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re­leased OUT NOW! 378 pages | Hard­back/ebook Au­thor Gavin Chait Pub­lisher dou­ble­day

The line be­tween “gen­eral lit­er­a­ture” and genre fic­tion is get­ting thin­ner every day, and the lat­est book to ex­plore this ter­ri­tory is Lament Of The Fallen, a book that’s unashamedly sci-fi but is also be­ing mar­keted as sim­i­lar to re­cent work by lit­er­ary au­thors like David Mitchell and Michel Faber.

It’s to de­but au­thor Gavin Chait’s credit that the book is of­ten strong enough to sup­port these com­par­isons. His story ex­plores a con­vinc­ingly re­alised fu­ture world, as a self-suf­fi­cient West African com­mu­nity is dis­rupted by the sud­den ar­rival of an aug­mented es­capee from an Amer­i­can or­bital prison. This es­capee’s quest to re­turn home forms the back­bone of the plot. Around this Chait has crafted lyri­cal prose and imag­i­na­tive world-build­ing.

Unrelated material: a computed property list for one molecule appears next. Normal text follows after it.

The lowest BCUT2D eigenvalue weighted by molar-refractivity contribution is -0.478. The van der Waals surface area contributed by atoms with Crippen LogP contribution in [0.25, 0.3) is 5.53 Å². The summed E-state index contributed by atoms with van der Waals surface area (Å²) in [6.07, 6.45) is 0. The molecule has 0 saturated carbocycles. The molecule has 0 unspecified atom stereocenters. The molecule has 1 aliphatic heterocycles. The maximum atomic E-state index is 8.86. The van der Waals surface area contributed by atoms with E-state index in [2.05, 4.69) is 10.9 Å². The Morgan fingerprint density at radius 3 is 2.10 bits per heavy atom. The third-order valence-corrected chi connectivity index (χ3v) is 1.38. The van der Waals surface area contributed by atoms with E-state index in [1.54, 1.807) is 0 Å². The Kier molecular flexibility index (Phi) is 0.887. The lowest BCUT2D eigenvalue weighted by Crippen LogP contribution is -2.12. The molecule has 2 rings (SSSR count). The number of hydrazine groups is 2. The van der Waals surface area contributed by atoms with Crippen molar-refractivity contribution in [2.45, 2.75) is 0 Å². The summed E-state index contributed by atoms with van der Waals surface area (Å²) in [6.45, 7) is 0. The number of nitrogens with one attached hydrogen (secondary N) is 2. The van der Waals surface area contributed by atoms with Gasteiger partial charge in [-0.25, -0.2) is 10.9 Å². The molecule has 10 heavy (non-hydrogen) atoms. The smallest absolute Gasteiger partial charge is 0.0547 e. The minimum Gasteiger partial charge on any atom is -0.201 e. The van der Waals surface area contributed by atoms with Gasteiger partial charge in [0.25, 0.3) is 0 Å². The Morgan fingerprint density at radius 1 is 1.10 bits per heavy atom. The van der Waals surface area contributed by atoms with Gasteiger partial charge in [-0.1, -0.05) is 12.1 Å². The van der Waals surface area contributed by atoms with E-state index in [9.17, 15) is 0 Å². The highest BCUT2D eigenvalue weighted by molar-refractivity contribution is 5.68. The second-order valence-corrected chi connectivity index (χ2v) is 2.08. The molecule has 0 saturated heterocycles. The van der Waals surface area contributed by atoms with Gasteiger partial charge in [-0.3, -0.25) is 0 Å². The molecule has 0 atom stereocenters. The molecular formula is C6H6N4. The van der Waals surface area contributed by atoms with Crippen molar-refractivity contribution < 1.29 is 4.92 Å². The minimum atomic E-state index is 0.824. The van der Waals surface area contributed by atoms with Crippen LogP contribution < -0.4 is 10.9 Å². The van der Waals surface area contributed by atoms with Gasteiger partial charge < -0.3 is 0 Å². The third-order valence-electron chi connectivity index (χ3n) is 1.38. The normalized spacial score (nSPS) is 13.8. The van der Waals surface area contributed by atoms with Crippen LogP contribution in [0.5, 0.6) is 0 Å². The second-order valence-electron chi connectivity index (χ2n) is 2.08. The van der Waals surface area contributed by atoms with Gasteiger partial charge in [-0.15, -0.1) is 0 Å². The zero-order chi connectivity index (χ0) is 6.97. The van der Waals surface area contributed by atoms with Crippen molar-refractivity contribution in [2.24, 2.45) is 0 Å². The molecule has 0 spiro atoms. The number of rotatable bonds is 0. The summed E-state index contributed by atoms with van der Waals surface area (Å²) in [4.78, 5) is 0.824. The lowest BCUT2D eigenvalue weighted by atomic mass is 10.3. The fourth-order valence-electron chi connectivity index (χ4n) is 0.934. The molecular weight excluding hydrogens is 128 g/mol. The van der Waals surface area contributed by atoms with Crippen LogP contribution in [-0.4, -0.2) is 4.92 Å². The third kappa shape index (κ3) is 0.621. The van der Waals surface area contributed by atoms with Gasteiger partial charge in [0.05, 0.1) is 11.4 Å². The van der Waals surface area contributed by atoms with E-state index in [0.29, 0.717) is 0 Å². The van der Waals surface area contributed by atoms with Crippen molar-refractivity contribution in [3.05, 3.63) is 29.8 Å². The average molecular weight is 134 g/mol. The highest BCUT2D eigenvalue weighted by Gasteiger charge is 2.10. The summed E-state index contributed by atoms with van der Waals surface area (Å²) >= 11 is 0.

For its first three-quar­ters, the book is grip­ping, pow­er­ful and fre­quently im­pres­sive – which makes it all the more frus­trat­ing that Chait doesn’t stick the land­ing, in­stead los­ing the del­i­cate fo­cus of the earlier chap­ters in favour of a broader per­spec­tive and some oddly bom­bas­tic ac­tion. Still, while the flaws are hard to ig­nore, this re­mains an am­bi­tious and in­tel­li­gent work that marks out Chait as a writer wor­thy of fur­ther at­ten­tion. Saxon Bul­lock

The book was worked on for over 30 years, with the first ver­sion writ­ten when Chait was just 12 years old.

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